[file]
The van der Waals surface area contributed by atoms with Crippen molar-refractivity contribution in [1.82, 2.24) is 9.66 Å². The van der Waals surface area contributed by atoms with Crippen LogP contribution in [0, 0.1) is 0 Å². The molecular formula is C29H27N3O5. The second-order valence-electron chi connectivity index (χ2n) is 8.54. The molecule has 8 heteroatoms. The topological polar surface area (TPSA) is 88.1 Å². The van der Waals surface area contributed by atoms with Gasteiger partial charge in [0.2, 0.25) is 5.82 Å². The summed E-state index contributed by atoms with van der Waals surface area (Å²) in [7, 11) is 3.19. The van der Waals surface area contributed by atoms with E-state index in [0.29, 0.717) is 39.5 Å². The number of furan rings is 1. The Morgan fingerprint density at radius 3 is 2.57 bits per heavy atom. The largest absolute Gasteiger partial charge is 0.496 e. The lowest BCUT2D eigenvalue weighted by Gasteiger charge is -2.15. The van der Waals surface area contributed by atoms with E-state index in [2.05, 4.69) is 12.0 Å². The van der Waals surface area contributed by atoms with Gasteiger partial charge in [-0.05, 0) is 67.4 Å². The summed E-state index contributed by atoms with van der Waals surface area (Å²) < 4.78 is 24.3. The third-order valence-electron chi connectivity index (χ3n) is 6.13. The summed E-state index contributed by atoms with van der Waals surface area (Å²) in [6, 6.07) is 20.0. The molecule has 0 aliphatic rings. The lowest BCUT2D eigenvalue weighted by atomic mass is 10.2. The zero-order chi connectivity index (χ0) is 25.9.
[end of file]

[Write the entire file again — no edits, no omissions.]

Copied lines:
The van der Waals surface area contributed by atoms with Crippen molar-refractivity contribution in [1.82, 2.24) is 9.66 Å². The van der Waals surface area contributed by atoms with Crippen LogP contribution in [0, 0.1) is 0 Å². The molecular formula is C29H27N3O5. The second-order valence-electron chi connectivity index (χ2n) is 8.54. The molecule has 8 heteroatoms. The topological polar surface area (TPSA) is 88.1 Å². The van der Waals surface area contributed by atoms with Gasteiger partial charge in [0.2, 0.25) is 5.82 Å². The summed E-state index contributed by atoms with van der Waals surface area (Å²) in [7, 11) is 3.19. The van der Waals surface area contributed by atoms with E-state index in [0.29, 0.717) is 39.5 Å². The number of furan rings is 1. The Morgan fingerprint density at radius 3 is 2.57 bits per heavy atom. The largest absolute Gasteiger partial charge is 0.496 e. The lowest BCUT2D eigenvalue weighted by Gasteiger charge is -2.15. The van der Waals surface area contributed by atoms with E-state index in [2.05, 4.69) is 12.0 Å². The van der Waals surface area contributed by atoms with Gasteiger partial charge in [-0.05, 0) is 67.4 Å². The summed E-state index contributed by atoms with van der Waals surface area (Å²) < 4.78 is 24.3. The third-order valence-electron chi connectivity index (χ3n) is 6.13. The summed E-state index contributed by atoms with van der Waals surface area (Å²) in [6, 6.07) is 20.0. The molecule has 0 aliphatic rings. The lowest BCUT2D eigenvalue weighted by atomic mass is 10.2. The zero-order chi connectivity index (χ0) is 25.9.